Easy-Bake Disaster Inventories
Including system configuration information with backups is easier than you think.
In the coming weeks,
MCPmag.com will give your most challenging
Windows, Exchange and general networking questions to our esteemed contributing
IT experts-in-residence. Contributing writer Chris Wolf steps up to the
plate first, with this question on annotating backups with inventory information.
Chris: One aspect of disaster recovery that I have been
burned by previously was not having accurate system hardware and software
inventories prior to the disaster. We're a small non-profit with limited
financial resources. I'm sure that there are enterprise-class tools that
can do this, but are there any other alternatives?
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Anonymous: Your problem is atypical of many organizations.
One common problem many administrators endure following a complete server
failure or disaster is rebuilding hard disk configurations. It's not usually
just enough to know the physical configuration of each disk, but also
how they're logically partitioned. If the partition sizes on a rebuilt
server are not greater than or equal to the original sizes, your restore
will fail once the server runs out of disk space on a given partition.
While disk information is crucial, rebuilding a system from scratch may
also require knowledge of:
- OS Installation path
- Installed software and installation folder locations
- Installed hardware devices
- System services configuration
- Network connection settings
Beginning with Windows NT, Microsoft included a tool with the OS called
Winmsd.exe that was capable of collecting all of this information. With
Windows 2000 the tool was renamed to Msinfo32.exe; however, it can still
be launched by running Winmsd.
While many administrators are aware that Msinfo32 exists, few have discovered
the useful switches that accompany it. You can find each switch at Microsoft
Knowledge Base article 255713,
"Windows 2000 Command-Line Parameters for Msinfo32.exe."
My favorite switch is the /nfo switch, which allows you to silently create
the system information file and save the output to an .nfo file. With
this file extension, the system information can be viewed in the Msinfo32
GUI by just double-clicking on the saved file in Windows Explorer. To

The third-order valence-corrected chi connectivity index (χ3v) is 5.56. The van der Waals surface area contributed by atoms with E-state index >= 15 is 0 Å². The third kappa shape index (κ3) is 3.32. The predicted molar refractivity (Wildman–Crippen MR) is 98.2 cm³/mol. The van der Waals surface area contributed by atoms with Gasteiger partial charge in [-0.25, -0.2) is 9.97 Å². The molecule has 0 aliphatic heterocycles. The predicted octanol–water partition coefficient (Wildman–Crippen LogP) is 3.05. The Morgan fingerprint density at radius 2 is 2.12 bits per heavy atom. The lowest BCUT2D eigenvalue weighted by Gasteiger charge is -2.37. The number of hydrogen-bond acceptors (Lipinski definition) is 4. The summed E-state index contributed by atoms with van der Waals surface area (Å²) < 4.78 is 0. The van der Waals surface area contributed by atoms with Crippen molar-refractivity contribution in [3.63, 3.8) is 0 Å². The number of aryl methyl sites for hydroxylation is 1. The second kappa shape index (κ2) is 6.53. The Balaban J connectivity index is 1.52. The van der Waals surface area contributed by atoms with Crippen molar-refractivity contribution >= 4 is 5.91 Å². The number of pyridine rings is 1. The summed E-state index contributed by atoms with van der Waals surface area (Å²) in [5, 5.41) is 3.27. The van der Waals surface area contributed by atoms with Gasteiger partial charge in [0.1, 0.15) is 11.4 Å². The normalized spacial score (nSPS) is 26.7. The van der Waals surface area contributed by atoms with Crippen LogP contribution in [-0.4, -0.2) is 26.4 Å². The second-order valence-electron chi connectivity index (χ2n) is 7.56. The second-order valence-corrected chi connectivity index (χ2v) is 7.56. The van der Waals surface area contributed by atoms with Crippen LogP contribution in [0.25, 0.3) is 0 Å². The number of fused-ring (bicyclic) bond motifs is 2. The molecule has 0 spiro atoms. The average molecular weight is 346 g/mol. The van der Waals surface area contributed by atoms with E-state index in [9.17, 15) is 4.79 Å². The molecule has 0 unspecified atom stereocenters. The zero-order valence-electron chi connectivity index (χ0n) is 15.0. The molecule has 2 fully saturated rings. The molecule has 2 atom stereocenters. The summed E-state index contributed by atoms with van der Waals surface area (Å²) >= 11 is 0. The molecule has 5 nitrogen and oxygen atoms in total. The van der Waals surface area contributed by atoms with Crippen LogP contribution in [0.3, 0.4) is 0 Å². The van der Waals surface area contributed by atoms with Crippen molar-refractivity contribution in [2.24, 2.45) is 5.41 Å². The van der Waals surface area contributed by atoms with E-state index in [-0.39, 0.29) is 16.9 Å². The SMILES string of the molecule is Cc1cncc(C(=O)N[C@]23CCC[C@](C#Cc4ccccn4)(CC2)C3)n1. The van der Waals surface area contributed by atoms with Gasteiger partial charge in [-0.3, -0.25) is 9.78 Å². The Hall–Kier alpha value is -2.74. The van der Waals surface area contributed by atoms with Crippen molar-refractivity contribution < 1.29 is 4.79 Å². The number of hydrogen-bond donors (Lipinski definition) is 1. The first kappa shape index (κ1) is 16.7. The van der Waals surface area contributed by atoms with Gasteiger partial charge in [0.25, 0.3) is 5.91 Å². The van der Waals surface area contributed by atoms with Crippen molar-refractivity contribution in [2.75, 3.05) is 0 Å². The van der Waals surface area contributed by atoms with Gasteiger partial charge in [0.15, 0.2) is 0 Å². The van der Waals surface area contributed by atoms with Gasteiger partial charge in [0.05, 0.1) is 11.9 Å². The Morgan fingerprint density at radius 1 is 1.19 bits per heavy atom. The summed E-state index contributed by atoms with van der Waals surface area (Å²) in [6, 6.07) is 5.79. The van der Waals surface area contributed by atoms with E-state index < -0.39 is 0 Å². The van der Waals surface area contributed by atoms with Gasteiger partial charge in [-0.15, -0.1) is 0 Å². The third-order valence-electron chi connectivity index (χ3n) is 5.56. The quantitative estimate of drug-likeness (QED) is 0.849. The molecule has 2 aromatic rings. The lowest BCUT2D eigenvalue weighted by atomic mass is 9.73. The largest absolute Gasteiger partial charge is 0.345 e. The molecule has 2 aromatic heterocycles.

create a file called systeminfo.nfo, for example, you just type:
msinfo32.exe /nfo D:\ConfigInfo\systeminfo.nfo
To run the command from within a batch file or directly from the command
prompt, it should be preceded with the start command.
Here's an example of a simple batch file that saves a system information
file using variables for both computer name and date. This allows you
to save multiple system information files to the same folder and easily
sort them by system and date saved.
:: Format date as mm-dd-yyyy and assign to
:: variable 'Today'
:: Check for existence of backup folder and
:: create if necessary
IF NOT EXIST D:\systeminfo md D:\systeminfo
:: Generate output as .nfo file (file name based on
:: computer name and date)
start msinfo32.exe /nfo "D:\systeminfo\%computername%_%Today%.nfo"
When run on a server named Redmond-FS1 on June 15, 2005, the output file
would be named Redmond-FS1_06-15-2005.nfo.
Another switch that's pretty handy is the /report switch. It can be used
to save the output file to a text file, which you may find useful if you
want to use the command output with other scripts or third-party reporting
My preference is to run Msinfo32 in a pre-backup script each time a server
is backed up. I also prefer to store the output file for all servers on
a single shared folder accessible via a UNC path. Of course, you'd want
to back up the shared location for all of your system info files as well,
to be prepared for a disaster that involved complete building loss. If
a disaster happens, opening the most recent system information file for
each server will give you a complete roadmap to help you rebuild each
When run without switches, Msinfo32's output is full of detailed system
configuration information that you can view and save anytime. However,
to automate system hardware, software, and configuration inventories across
your network, Msinfo32's available switches are worth their weight in